Half of the European Member States have no rules for institutions hosting and managing electronic health records (EHRs), according to a study published by the European Commission on 3 December. These Member States instead rely on common data security requirements.
Electronic Health Records are part of an interoperable infrastructure that allows different healthcare providers to access and update patient health data records. Sharing this information facilitates patient care.
Member States could do more to shore up security of electronic health records, the report concludes. “The authorisation procedure to host and process EHRs is, in the vast majority of countries, the same as to host and process other data. Only a minority of the countries has set specific auditing requirements for institutions hosting and managing EHRs.”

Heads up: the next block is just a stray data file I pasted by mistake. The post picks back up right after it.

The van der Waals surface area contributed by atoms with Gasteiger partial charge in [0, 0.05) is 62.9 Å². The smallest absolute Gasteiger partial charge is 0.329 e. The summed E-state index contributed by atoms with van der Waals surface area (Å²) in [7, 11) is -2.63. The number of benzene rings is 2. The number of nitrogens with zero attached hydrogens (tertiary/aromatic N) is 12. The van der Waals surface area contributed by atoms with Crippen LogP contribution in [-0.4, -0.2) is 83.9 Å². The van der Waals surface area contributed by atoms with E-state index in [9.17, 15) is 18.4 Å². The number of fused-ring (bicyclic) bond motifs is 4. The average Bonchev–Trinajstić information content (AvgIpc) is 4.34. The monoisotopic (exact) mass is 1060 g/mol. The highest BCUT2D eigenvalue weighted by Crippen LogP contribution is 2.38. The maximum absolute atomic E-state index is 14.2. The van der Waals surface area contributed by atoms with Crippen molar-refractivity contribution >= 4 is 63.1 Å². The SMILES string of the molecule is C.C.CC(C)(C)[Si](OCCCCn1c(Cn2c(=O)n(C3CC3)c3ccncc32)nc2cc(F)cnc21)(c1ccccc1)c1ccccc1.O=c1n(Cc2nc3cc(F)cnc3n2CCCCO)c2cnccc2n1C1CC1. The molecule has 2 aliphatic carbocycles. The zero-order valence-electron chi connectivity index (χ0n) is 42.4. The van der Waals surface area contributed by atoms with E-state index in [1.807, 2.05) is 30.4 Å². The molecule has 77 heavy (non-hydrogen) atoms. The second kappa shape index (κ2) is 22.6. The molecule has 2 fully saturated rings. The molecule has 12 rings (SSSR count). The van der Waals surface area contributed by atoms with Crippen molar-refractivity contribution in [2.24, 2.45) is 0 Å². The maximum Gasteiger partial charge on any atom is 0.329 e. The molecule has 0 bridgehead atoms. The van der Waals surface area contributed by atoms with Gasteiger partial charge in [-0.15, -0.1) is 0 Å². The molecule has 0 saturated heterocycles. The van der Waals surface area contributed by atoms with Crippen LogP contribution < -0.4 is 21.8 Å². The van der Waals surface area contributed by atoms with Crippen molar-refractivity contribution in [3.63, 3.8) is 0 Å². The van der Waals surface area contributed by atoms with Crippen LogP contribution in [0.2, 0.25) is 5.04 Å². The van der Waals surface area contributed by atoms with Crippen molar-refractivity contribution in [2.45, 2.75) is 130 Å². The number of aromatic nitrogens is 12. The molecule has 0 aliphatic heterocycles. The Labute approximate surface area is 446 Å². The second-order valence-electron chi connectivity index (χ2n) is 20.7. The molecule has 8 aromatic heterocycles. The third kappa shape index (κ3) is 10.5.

Formats and protocols
The report makes 20 recommendations to Member States and the EU, concentrating on laws and policies that should make EHRs possible, and to support cross-border exchange of health data. The first recommendation is that EHR systems used by health care providers should have a minimum level of interoperability, to allow sharing of information. A second recommendation is for a European-wide agreement on technical aspects, including for example, exchange formats, protocols and end-to-end security.
The European Commission’s Directorate General for Health and Consumers on 3 December also published country studies, which constitute a second part of the research project. These studies provide an overview of the legal requirements for EHRs and report on the current state of affairs.